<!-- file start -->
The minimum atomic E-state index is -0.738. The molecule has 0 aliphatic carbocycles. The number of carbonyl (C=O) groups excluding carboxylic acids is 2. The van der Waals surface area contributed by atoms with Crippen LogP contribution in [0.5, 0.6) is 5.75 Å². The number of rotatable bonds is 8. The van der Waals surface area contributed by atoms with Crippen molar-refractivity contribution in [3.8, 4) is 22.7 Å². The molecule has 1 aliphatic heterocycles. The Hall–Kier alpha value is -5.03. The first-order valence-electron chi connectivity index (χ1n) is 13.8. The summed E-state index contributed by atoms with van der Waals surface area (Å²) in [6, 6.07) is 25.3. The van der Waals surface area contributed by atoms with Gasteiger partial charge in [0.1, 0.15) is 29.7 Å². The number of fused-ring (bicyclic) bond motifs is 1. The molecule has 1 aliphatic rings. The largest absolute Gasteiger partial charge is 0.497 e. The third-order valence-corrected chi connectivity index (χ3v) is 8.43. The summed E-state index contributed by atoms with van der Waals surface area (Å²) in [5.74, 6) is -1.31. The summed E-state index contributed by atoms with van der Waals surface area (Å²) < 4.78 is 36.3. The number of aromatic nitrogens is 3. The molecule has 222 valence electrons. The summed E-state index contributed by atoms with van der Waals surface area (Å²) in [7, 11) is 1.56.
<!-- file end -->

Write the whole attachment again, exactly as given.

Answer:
The minimum atomic E-state index is -0.738. The molecule has 0 aliphatic carbocycles. The number of carbonyl (C=O) groups excluding carboxylic acids is 2. The van der Waals surface area contributed by atoms with Crippen LogP contribution in [0.5, 0.6) is 5.75 Å². The number of rotatable bonds is 8. The van der Waals surface area contributed by atoms with Crippen molar-refractivity contribution in [3.8, 4) is 22.7 Å². The molecule has 1 aliphatic heterocycles. The Hall–Kier alpha value is -5.03. The first-order valence-electron chi connectivity index (χ1n) is 13.8. The summed E-state index contributed by atoms with van der Waals surface area (Å²) in [6, 6.07) is 25.3. The van der Waals surface area contributed by atoms with Gasteiger partial charge in [0.1, 0.15) is 29.7 Å². The number of fused-ring (bicyclic) bond motifs is 1. The molecule has 1 aliphatic rings. The largest absolute Gasteiger partial charge is 0.497 e. The third-order valence-corrected chi connectivity index (χ3v) is 8.43. The summed E-state index contributed by atoms with van der Waals surface area (Å²) in [5.74, 6) is -1.31. The summed E-state index contributed by atoms with van der Waals surface area (Å²) < 4.78 is 36.3. The number of aromatic nitrogens is 3. The molecule has 222 valence electrons. The summed E-state index contributed by atoms with van der Waals surface area (Å²) in [7, 11) is 1.56.